I find the 'man-child as an agent of chaos’ thing so funny | Last year's Edinburgh best newcomer, Ciaran Dowd, chooses his comedy favourites

I find the 'man-child as an agent of chaos’ thing so funny

Last year's Edinburgh best newcomer, Ciaran Dowd, chooses his comedy favourites

Saturday Night Live: Renaldo and Alexi

I'm a huge fan of SNL, but I don't watch it religiously – I dip in and out as does the quality. It's not always brilliant, not all casts are equally good and sometimes they're having to find their feet all over again but it feels important that it exists: an institution that's a breeding ground for new talent and a place for the best comedians – performers and writers - to find their voices, find an audience and go on to do bigger things.

Two of the best of recent years or any generation are Bill Hader and Fred Armisen – so incredibly talented and funny and charming. This sketch isn't particularly good and didn't even make it onto the show – it's just a recording of the dress rehearsal where they can't keep their shit together – their laughter is so pure and you see how much fun it must be to work on.

This looks like what making comedy should feel like. I started finding the voice for my character by trying to replicate Fred Armisen in this sketch and I enjoyed saying the word Rodolfo so much it's what I called the character – so he's actually named after a red-rosed reindeer.

Step Brothers

I think this might be one of the funniest films ever made, I love Will Ferrell – the first time I saw him in a film, I was 17 watching Old School with friends and I didn't know something could be that funny.

Anchorman was watched in my uni halls every other week and quoted every other sentence. But I think the simple premise and perfect execution of Step Brothers makes it the best of his films, and the best iteration of the 'man-child as an agent of chaos' thing he does that I find so funny and try to bring to my shows - more obviously in my sketch group Beasts but I hope a bit of it is always there.

Also John C. Reilly is so good in this, getting an actor as talented as him to bring his considerable chops to such puerile bullshit is a masterstroke.

Daniel Kitson: Stories For The Wobbly-Hearted

  My first time coming to Edinburgh was performing in a student production with my university – three short plays written by members of the cast. And it was fully diabolical – real trash. We never really had an audience but if we had they'd have been well within their rights to walk out.

But while there I got to see some incredible things that ignited a love for the Fringe that still burns to this day. One of them was Daniel Kitson's story show and it was stunning.

I could have chosen any number of his shows, 66a Church Road might be his best but you never forget your first time. Some comedy just makes you laugh, some makes you laugh and think, the best makes you laugh and feel and Stories for the Wobbly-Hearted was my first experience of comedy that was as beautiful as it was funny.

Jim Carrey

I think there's only a few performers on stage or screen who are more than a comedian, they're a force of nature – Robin Williams was one, Jim Carrey is another and probably more my generation.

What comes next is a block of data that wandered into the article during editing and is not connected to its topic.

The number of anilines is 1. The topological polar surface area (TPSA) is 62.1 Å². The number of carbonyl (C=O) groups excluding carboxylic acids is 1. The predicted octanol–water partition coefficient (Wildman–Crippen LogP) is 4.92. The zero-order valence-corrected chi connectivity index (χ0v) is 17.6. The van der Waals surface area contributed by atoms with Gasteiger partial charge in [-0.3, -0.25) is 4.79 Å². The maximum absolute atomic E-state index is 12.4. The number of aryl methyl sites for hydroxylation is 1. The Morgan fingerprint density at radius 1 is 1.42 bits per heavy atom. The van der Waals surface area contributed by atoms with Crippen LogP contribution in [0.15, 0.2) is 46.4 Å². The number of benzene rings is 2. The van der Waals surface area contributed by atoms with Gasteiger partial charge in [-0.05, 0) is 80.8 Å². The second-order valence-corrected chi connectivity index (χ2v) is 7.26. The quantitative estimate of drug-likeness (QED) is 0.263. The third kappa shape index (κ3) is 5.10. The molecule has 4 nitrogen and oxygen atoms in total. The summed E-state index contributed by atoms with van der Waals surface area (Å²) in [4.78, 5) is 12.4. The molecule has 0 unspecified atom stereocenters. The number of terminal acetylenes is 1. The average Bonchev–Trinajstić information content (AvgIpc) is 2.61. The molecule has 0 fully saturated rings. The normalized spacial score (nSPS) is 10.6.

Watching him as a child in films like Ace Ventura, The Mask and Liar Liar, as a teenager in films like Dumb And Dumber and The Truman Show and as an adult with Eternal Sunshine of the Spotless Mind and I Love You Philip Morris.

He's brilliant in everything, capable of anything, as comfortable in a children's film as a serious drama, impossibly funny and inventive and full of heart. It looks like you don't direct him, you just let him off the chain, roll cameras and try to keep up.

I watched that Jim and Andy documentary and found a lot of it pretty uncomfortable. He seems to have had his struggles and has been quiet for a few years – but I hope we see a renaissance at some point because I'd love to see what's next and we can't afford to lose another force of nature.


 I thought I'd have something recent on the list, keep it relevant for the kids.

I love all films set in school, particularly American high schools, the nostalgia I have for my school days is very strong, but Hollywood's vision of high school is so appealing to me, having gone to an all-boys Catholic school in Ireland, that I've always loved them.

I was obsessed with Rushmore, Mean Girls, American Pie, The Breakfast Club while at school and when I saw Superbad years later it brought back lots of feelings.

Booksmart did that for me most recently. It's one of the best of the genre – the two leads Beanie Feldstein and Kaitlyn Dever are incredible, every supporting character is brilliant and gets their moment to shine, there's so many fantastically funny lines and it's a perfectly crafted film by Olivia Wilde and staggering that it's her first.

Adam Riches

  Adam is the best at what he does and his shows have been some of my favourites throughout the years.

Our shows are very different but when the sketch group was winding down and I was trying to figure out what I would do in comedy going forward, I looked to him. He made the kind of shows I wanted to see and crucially could imagine myself doing. 

I've loved other character acts too – Nick Mohammed and Kieran Hodgson and Jamie Demetriou – but Adam is the most irreverent and there's an element of danger to every show.

I liked that in his work you see the comedian behind the character, having fun, being able to comment, playing with the audience and playing with the form. It's theatrical but self aware, it's stupid but played with utter conviction. And I'm never not excited to see what he does next.

Ciaran Dowd: Padre Rodolfo is at Pleasance Courtyard at 21:45 daily

Published: 2 Aug 2019

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